Let the sun shine in on Turkey’s Constitution process

Let the sun shine in on Turkey’s Constitution process

Slowly but surely, Turkey is crafting its new Constitution. The Conciliation Commission of 12 MPs from four political parties and the Speaker of Parliament are currently coming together every day to work on drafts. Meanwhile, the Syrian refugee crisis is on our southeastern borders, NATO patriots and radar stations are installed on Turkish soil, non-linear confidence building measures (CBM) to end a 30-year armed insurgency in Kurdistan are under way, and whatever remains of the Arab Spring is blocking Turkish access to MENA markets. Despite everything, these 13 individuals are still sitting around a table, calmly negotiating the future of Turkey. That is fortunate for us.

Turks are still patiently waiting for their new Constitution. A recent national poll showed that more than 70 percent supported a new Constitution in Turkey. There is still excitement in the air, despite the length of the process. I am in the majority that still has high hopes. Lately however, I feel a bit isolated in Ankara as a die-hard optimist. Let me tell you why I am optimistic about the process, and why I now perceive frustration from the very people who are drafting the new Constitution.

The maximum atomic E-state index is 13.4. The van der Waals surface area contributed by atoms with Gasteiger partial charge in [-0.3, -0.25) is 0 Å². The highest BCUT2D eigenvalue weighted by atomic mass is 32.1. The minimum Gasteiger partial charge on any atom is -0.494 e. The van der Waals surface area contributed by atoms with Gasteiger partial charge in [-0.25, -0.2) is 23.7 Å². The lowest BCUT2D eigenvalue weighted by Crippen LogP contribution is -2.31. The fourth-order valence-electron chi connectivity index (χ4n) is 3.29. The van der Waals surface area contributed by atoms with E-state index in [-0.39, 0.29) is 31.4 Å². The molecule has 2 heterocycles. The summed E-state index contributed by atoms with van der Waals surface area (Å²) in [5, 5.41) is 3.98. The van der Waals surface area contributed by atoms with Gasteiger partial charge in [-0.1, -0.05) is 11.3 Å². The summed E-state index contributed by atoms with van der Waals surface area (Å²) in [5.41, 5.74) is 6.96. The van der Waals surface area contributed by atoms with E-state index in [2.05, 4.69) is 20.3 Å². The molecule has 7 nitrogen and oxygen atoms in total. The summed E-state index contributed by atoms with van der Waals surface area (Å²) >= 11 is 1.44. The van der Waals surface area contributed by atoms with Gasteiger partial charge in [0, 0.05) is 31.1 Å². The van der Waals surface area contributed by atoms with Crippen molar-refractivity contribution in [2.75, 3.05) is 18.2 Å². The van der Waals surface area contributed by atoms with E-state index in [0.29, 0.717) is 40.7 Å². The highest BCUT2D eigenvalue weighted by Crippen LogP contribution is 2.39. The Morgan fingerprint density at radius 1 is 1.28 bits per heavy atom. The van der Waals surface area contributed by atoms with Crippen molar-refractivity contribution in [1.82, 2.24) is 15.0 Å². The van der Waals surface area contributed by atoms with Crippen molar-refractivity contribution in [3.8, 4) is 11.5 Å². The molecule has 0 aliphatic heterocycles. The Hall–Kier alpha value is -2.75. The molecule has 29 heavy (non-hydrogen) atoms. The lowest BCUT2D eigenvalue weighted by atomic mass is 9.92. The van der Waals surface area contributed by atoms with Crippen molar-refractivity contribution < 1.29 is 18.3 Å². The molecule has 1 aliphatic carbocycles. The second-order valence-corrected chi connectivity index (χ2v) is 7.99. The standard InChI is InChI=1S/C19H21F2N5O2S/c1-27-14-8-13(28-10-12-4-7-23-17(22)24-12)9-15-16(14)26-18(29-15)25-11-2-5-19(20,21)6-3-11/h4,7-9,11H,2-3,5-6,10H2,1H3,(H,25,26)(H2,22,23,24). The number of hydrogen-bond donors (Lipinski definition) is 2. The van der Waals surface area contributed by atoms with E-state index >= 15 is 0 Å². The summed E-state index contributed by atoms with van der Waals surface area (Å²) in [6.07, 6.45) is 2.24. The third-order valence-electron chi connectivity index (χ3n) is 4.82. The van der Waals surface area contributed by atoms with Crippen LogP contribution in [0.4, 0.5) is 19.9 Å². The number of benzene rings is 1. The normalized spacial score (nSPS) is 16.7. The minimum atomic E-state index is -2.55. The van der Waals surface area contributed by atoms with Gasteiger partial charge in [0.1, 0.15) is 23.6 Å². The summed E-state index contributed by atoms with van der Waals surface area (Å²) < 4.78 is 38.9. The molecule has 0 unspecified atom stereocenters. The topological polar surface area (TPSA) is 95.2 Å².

First of all, the negotiations taking place under the roof of Parliament are unprecedented, and the members of the Commission are all aware of the expectations this brings. That, at least, is what I heard them say. This is a good plus to start with. Secondly, all the issues have now been covered, as of March 2013. There are now about 140 article drafts, with differing views on about 100 of them. For the first time ever, all four political parties have clear positions on all issues of the Constitution. Thirdly, there is room for compromise, clear opening positions lead to productive bargaining.

So that’s where we are now. And please note that we have arrived at this stage despite the poisonous political atmosphere of the country, despite the weekly Ba’ath-style parliamentary group meetings. I am happy to say that Turkey is no Egypt, despite all the odds.

So, why are the members of the Commission frustrated? Firstly, nobody is commending their outstanding performance. This is rather disturbing, considering the superb job they are performing in drafting Turkey’s first-ever civilian Constitution under the roof of Parliament. That is the place to solve all our problems and the magic is working. Secondly, at this stage, the divergent views on about six issues all reflect political differences between the parties. These are the definition of secularism, the definition of citizenship, the medium of instruction in schools, independence of the judiciary, local administrations and the government system. So the discussion is not stuck on one issue only but in six.
As these are political differences, the positions tend to be harder to reconcile. Thirdly, there is a problem with the design of the negotiation process itself: it is missing a moderator of divergent opinions. Without moderation, Commission members are stuck with their own lines when it comes to divergent opinions. They need an external mechanism to demand reconciliation, and I see a role for civic actors at this stage. That is where I see frustration and also the vehicle to break the vicious circle.

Let the sunshine in on the conference table. Make the process more transparent!